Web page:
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Holland v. Arkansas Department of Human Services

Court of Appeals of Arkansas, Division II

April 5, 2017



          Leah Lanford, Arkansas Public Defender Commission, for appellant.

          No response.

          N. MARK KLAPPENBACH, Judge

         This is an appeal from the order entered on October 4, 2016, by the Craighead County Circuit Court terminating the parental rights of appellant Melissa Holland to her daughters, ST (born in March 2010) and ET (born in June 2011).[1] Counsel for Holland has filed a motion to withdraw and a no-merit appeal brief pursuant to Linker-Flores v. Arkansas Department of Human Services, 359 Ark. 131, 194 S.W.3d 739 (2004), and Rule 6-9(I) (2016) of the Rules of the Arkansas Supreme Court and Court of Appeals. The clerk of this court sent Holland a copy of her counsel's motion and brief via certified mail, along with a letter informing her of the right to file pro se points for reversal. Holland has not filed pro se points. Based on our review of the record, we affirm the trial court's termination of Holland's parental rights and grant counsel's motion to withdraw.

         In Smith v. Arkansas Department of Human Services, our court explained the procedure for no-merit appeals in termination-of-parental-rights cases:

In Linker-Flores [v. Arkansas Department of Human Services, 359 Ark. 131, 194 S.W.3d 739 (2004) (Linker-Flores I)] our supreme court held that the no-merit procedure set forth in Anders v. California, 386 U.S. 738 (1967), shall apply in cases of indigent-parent appeals from orders terminating parental rights. The court held that appointed counsel for an indigent parent on a first appeal from a termination order may petition to withdraw as counsel if, after a conscientious review of the record, counsel can find no issue of arguable merit for appeal. Id. Counsel's petition must be accompanied by a brief discussing any arguably meritorious issue for appeal. Id. The indigent parent must be provided with a copy of the brief and notified of her right to file points for reversal within thirty days. Id. If the appellate court determines, after a full examination of the record, that the appeal is frivolous, the court may grant counsel's motion and dismiss the appeal. Id. If the court finds any of the legal points arguable on the merits, it will appoint new counsel to argue the appeal. Id. The court allowed Linker-Flores's counsel to file a no-merit brief. On November 17, 2005, the supreme court decided Linker-Flores II, based upon the Anders procedure. Linker-Flores v. Ark. Dep't of Human Servs., 364 Ark. 224, 217 S.W.3d 107 (2005) (Linker-Flores II). In a companion case to Linker-Flores II, handed down on the same day, Lewis v. Ark. Dep't of Human Servs., 364 Ark. 243, 217 S.W.3d 788 (2005), the court also held that a "conscientious review of the record" requires the appellate court to review all pleadings and testimony in the case on the question of the sufficiency of the evidence supporting the decision to terminate, when the trial court has taken the prior record into consideration in its decision. The supreme court further held that only adverse rulings arising at the termination hearing need be addressed in the no-merit appeal where there has been no appeal from the prior orders in the case, because the prior orders are considered final appealable orders pursuant to Ark. R. App. P.-Civ. 2(c)(3). Accordingly, this court must review the entire record on the issue of the trial court's ultimate decision to terminate, and, additionally, any adverse ruling made in the course of the termination hearing itself.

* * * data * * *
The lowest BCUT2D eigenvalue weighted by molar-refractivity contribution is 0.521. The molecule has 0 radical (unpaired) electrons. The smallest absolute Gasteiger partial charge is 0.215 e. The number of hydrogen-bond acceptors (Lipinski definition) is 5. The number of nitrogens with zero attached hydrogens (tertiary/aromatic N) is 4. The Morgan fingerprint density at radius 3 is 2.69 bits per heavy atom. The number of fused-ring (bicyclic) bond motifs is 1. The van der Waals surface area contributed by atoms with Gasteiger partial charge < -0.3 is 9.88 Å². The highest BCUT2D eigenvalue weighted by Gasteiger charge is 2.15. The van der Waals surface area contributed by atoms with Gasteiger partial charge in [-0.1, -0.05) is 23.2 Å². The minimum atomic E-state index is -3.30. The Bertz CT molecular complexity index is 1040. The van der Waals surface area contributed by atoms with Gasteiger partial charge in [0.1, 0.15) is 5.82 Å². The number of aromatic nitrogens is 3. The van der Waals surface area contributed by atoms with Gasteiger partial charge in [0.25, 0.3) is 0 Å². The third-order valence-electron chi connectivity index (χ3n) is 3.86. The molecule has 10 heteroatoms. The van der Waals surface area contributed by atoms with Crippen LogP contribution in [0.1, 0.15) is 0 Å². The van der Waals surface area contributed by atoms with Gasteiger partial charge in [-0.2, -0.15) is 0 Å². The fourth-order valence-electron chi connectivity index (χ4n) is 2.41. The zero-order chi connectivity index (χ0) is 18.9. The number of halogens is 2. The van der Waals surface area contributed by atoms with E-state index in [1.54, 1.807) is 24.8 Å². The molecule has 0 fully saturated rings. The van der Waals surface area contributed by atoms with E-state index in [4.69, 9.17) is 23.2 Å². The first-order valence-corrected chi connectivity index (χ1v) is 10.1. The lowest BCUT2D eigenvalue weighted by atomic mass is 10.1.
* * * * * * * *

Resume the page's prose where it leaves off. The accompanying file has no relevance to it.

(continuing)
93 Ark.App. 395, 399, 219 S.W.3d 705, 707-08 (2005).